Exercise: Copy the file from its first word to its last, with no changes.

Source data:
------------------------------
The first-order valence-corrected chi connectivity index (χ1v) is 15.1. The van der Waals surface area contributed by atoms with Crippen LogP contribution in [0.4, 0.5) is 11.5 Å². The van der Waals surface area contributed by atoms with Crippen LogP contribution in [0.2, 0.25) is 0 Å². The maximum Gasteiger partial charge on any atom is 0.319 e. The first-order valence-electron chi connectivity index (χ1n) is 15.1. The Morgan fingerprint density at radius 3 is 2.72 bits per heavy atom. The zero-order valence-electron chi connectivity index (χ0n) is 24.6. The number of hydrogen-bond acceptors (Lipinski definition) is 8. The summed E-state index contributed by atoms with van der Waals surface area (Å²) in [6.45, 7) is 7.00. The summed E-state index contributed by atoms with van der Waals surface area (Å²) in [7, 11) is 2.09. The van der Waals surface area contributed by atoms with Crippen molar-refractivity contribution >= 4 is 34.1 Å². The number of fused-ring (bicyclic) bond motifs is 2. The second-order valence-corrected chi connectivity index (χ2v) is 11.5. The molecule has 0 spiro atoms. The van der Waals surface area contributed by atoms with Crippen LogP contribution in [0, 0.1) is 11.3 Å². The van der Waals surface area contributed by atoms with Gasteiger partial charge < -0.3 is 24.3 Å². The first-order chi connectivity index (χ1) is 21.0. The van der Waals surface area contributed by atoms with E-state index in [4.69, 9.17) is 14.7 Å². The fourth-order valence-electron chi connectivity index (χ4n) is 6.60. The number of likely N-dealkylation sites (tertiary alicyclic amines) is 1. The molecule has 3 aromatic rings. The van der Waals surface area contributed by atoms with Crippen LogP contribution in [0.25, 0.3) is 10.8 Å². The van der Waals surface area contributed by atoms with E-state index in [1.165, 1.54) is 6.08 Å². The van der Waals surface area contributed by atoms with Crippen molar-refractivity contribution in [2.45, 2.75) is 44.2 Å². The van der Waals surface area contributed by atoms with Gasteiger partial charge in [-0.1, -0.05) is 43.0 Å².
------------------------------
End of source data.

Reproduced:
The first-order valence-corrected chi connectivity index (χ1v) is 15.1. The van der Waals surface area contributed by atoms with Crippen LogP contribution in [0.4, 0.5) is 11.5 Å². The van der Waals surface area contributed by atoms with Crippen LogP contribution in [0.2, 0.25) is 0 Å². The maximum Gasteiger partial charge on any atom is 0.319 e. The first-order valence-electron chi connectivity index (χ1n) is 15.1. The Morgan fingerprint density at radius 3 is 2.72 bits per heavy atom. The zero-order valence-electron chi connectivity index (χ0n) is 24.6. The number of hydrogen-bond acceptors (Lipinski definition) is 8. The summed E-state index contributed by atoms with van der Waals surface area (Å²) in [6.45, 7) is 7.00. The summed E-state index contributed by atoms with van der Waals surface area (Å²) in [7, 11) is 2.09. The van der Waals surface area contributed by atoms with Crippen molar-refractivity contribution >= 4 is 34.1 Å². The number of fused-ring (bicyclic) bond motifs is 2. The second-order valence-corrected chi connectivity index (χ2v) is 11.5. The molecule has 0 spiro atoms. The van der Waals surface area contributed by atoms with Crippen LogP contribution in [0, 0.1) is 11.3 Å². The van der Waals surface area contributed by atoms with Gasteiger partial charge < -0.3 is 24.3 Å². The first-order chi connectivity index (χ1) is 21.0. The van der Waals surface area contributed by atoms with E-state index in [4.69, 9.17) is 14.7 Å². The fourth-order valence-electron chi connectivity index (χ4n) is 6.60. The number of likely N-dealkylation sites (tertiary alicyclic amines) is 1. The molecule has 3 aromatic rings. The van der Waals surface area contributed by atoms with Crippen LogP contribution in [0.25, 0.3) is 10.8 Å². The van der Waals surface area contributed by atoms with E-state index in [1.165, 1.54) is 6.08 Å². The van der Waals surface area contributed by atoms with Crippen molar-refractivity contribution in [2.45, 2.75) is 44.2 Å². The van der Waals surface area contributed by atoms with Gasteiger partial charge in [-0.1, -0.05) is 43.0 Å².